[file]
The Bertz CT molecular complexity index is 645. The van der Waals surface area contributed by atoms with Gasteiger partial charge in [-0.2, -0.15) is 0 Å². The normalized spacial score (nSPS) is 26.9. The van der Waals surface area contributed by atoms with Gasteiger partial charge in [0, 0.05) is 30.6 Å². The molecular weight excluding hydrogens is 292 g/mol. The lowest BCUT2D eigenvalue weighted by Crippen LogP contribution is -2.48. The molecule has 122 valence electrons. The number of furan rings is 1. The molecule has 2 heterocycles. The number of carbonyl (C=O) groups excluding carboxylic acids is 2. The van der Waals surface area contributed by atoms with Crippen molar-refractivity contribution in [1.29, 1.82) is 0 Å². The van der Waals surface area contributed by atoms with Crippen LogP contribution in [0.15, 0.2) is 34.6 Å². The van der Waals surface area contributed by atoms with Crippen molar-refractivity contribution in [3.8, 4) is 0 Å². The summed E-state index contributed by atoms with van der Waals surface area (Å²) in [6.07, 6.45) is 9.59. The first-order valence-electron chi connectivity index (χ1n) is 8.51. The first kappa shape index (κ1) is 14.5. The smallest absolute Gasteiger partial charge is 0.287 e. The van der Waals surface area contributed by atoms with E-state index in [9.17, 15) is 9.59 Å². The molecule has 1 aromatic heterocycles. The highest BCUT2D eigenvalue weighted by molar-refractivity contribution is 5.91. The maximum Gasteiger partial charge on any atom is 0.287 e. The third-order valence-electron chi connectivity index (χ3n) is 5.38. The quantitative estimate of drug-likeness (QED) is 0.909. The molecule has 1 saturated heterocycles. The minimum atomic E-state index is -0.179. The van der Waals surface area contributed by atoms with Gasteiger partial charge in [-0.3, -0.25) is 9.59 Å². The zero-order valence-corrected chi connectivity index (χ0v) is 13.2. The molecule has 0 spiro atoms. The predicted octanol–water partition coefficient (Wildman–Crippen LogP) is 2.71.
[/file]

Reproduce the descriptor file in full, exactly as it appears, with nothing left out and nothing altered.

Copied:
The Bertz CT molecular complexity index is 645. The van der Waals surface area contributed by atoms with Gasteiger partial charge in [-0.2, -0.15) is 0 Å². The normalized spacial score (nSPS) is 26.9. The van der Waals surface area contributed by atoms with Gasteiger partial charge in [0, 0.05) is 30.6 Å². The molecular weight excluding hydrogens is 292 g/mol. The lowest BCUT2D eigenvalue weighted by Crippen LogP contribution is -2.48. The molecule has 122 valence electrons. The number of furan rings is 1. The molecule has 2 heterocycles. The number of carbonyl (C=O) groups excluding carboxylic acids is 2. The van der Waals surface area contributed by atoms with Crippen molar-refractivity contribution in [1.29, 1.82) is 0 Å². The van der Waals surface area contributed by atoms with Crippen LogP contribution in [0.15, 0.2) is 34.6 Å². The van der Waals surface area contributed by atoms with Crippen molar-refractivity contribution in [3.8, 4) is 0 Å². The summed E-state index contributed by atoms with van der Waals surface area (Å²) in [6.07, 6.45) is 9.59. The first-order valence-electron chi connectivity index (χ1n) is 8.51. The first kappa shape index (κ1) is 14.5. The smallest absolute Gasteiger partial charge is 0.287 e. The van der Waals surface area contributed by atoms with E-state index in [9.17, 15) is 9.59 Å². The molecule has 1 aromatic heterocycles. The highest BCUT2D eigenvalue weighted by molar-refractivity contribution is 5.91. The maximum Gasteiger partial charge on any atom is 0.287 e. The third-order valence-electron chi connectivity index (χ3n) is 5.38. The quantitative estimate of drug-likeness (QED) is 0.909. The molecule has 1 saturated heterocycles. The minimum atomic E-state index is -0.179. The van der Waals surface area contributed by atoms with Gasteiger partial charge in [-0.3, -0.25) is 9.59 Å². The zero-order valence-corrected chi connectivity index (χ0v) is 13.2. The molecule has 0 spiro atoms. The predicted octanol–water partition coefficient (Wildman–Crippen LogP) is 2.71.